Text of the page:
If you apply after your baby is born, your certificate will run for 12 months from your baby's birth.
I'm on a low income. How can I get help with NHS charges?
If you're on a low income, you may be eligible to receive financial help through the NHS Low Income Scheme.
To apply for an HC2 certificate, you should complete form HC1, which is available from Jobcentre Plus offices or most NHS hospitals.
Your doctor, dentist or optician may be able to give you one, too.
You can also get an HC1 form by calling 0300 123 0849.
Whether you qualify for help is based on a comparison between your weekly income and assessed requirements at the time the claim is made.
You qualify for a full help HC2 certificate (which includes free NHS prescriptions) if your income is less than or equal to your requirements, or your income is greater than your requirements by no more than half the current English prescription charge.
You qualify for a limited help HC3 certificate if your income is greater than your requirements by more than half the current English prescription charge.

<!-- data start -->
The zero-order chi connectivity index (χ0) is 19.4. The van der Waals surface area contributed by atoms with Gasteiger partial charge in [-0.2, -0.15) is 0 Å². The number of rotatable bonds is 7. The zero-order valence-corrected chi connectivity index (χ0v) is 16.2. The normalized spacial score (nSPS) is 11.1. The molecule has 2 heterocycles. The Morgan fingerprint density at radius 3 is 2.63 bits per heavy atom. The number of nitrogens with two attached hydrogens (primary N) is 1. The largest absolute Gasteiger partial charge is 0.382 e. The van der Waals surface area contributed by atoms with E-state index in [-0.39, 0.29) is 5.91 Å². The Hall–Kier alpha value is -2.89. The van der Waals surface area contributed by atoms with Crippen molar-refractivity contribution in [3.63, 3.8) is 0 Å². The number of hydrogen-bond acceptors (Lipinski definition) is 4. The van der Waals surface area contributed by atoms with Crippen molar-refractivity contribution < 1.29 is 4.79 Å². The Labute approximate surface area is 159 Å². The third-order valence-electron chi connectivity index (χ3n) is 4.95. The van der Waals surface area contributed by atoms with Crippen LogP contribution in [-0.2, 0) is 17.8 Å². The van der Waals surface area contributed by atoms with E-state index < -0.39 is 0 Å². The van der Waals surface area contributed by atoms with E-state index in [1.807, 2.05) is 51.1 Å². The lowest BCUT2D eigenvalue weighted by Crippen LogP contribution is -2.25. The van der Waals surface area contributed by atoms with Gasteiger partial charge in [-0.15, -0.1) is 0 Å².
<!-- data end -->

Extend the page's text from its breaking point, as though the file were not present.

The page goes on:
The HC3 certificate shows how much you have to pay towards your health costs.
Certificates are usually valid for periods of between 6 months and 5 years, depending on your circumstances.
How can I claim a refund?
Ask your pharmacist, hospital or doctor for the refund form (FP57) when you pay for your prescription. You cannot get one later.
You have to apply for a refund within 3 months of paying the prescription charge.
If you receive Universal Credit and meet all the criteria to be entitled to help with health costs but did not get a refund form (FP57), contact the NHS Business Services Authority. They'll consider applications for refunds on a case-by-case basis.
If you paid for a prescription prepayment certificate (PPC) and have become exempt from paying for prescriptions, you may be able to get some or all of the money back for your PPC.
The NHS Business Services Authority website explains how to claim a refund for the PPC fee.
You can also call the Department of Health and Social Care publications order line on 0300 123 0849 to order a leaflet.
- Dental services helpline: 0300 330 1348
- NHS Low Income Scheme helpline: 0300 330 1343
- Prescription services helpline: 0300 330 1349
- Queries about medical exemption certificates: 0300 330 1341
- Queries about prescription prepayment certificates (PPCs): 0300 330 1341
- Queries about tax credit certificates: 0300 330 1347
- Call 0300 123 0849 to order a paper copy of the HC12, HC5 and HC1 (SC) forms
- Call 0300 330 1343 for all other queries
Page last reviewed: 1 April 2017
Next review due: 1 April 2020